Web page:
First of all we have to make clear the difference between the natural pearl and cultured pearl. A natural pearl can be produced in several species of mollusks (freshwater molluscs are called mussels, saltwater mollusks are called oysters) without human intervention of any kind. According to the well-know explanation learned at school a piece of sand after penetrating the mollusk causes an irritation and the mollusk protecting itself secretes nacre to cover the irritant. If it were so simple, thousands of natural pearl would be found every day. Instead only sand is found. What is missing then in this story? Just a small piece of epithelial cell which is needed to form a sac around the invader. In case of cultured pearls the grafter (the key figure at the pearl culturing process) places this “invader” into the oyster. It is called nucleus, the Latin equivalent for seed.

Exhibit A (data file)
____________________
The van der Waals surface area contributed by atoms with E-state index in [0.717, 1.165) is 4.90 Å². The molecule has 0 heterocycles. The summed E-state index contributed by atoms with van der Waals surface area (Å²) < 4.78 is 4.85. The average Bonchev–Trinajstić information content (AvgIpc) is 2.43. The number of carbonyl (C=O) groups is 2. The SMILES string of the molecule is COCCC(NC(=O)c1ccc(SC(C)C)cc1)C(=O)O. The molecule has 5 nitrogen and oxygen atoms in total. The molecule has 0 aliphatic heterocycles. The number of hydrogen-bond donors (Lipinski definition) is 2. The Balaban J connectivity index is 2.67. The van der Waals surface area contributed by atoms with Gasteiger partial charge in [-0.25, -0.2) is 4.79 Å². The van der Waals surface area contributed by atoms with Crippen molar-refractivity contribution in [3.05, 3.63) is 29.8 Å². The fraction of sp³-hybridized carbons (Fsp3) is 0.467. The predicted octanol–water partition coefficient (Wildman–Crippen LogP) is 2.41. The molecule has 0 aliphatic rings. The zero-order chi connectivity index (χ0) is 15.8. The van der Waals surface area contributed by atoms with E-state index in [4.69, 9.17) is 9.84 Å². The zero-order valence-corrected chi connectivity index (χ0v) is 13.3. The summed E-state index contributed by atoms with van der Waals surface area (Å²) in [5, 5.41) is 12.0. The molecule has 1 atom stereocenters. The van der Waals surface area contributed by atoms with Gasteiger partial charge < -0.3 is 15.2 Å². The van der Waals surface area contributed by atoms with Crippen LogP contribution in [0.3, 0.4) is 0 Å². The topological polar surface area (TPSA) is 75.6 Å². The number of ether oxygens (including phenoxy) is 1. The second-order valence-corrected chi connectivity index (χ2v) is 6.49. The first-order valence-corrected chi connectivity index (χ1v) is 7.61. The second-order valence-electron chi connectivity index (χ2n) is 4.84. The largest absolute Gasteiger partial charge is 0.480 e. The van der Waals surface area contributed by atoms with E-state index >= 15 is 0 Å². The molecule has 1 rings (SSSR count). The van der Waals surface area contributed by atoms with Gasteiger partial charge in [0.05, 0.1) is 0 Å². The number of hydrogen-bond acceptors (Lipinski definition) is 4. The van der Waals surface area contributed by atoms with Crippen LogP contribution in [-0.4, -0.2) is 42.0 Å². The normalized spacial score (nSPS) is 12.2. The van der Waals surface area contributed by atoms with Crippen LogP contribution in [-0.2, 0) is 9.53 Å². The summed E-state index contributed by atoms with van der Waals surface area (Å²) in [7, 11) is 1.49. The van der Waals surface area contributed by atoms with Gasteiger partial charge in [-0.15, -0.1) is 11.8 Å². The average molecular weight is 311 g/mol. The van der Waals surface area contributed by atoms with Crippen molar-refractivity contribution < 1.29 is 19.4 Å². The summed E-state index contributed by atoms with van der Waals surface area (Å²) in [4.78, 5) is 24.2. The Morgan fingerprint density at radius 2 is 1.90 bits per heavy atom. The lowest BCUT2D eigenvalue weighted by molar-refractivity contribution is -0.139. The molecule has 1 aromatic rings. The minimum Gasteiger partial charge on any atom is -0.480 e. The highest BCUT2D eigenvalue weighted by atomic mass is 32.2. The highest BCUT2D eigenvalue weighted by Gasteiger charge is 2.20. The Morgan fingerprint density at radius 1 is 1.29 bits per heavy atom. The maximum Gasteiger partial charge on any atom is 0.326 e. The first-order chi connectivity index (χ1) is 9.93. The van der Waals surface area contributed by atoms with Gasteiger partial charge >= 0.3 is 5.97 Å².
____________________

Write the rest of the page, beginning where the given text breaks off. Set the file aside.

The pearl fishing was a gamble, where millions and millions oysters were sacrificed in order to find a handful of quality pearls. With the introduction of culturing process this gamble was stopped and a unique co-operation between nature and human being began.
There are a couple of places in the world, where pearl-fishing is performed today, their total yearly outcome is less than 100 kg. Their values are different but generally they are up to the factors explained in chapter “value factors”. The best known natural pearls come from Basra at the Persian Gulf. They are rather small and are measured in carat.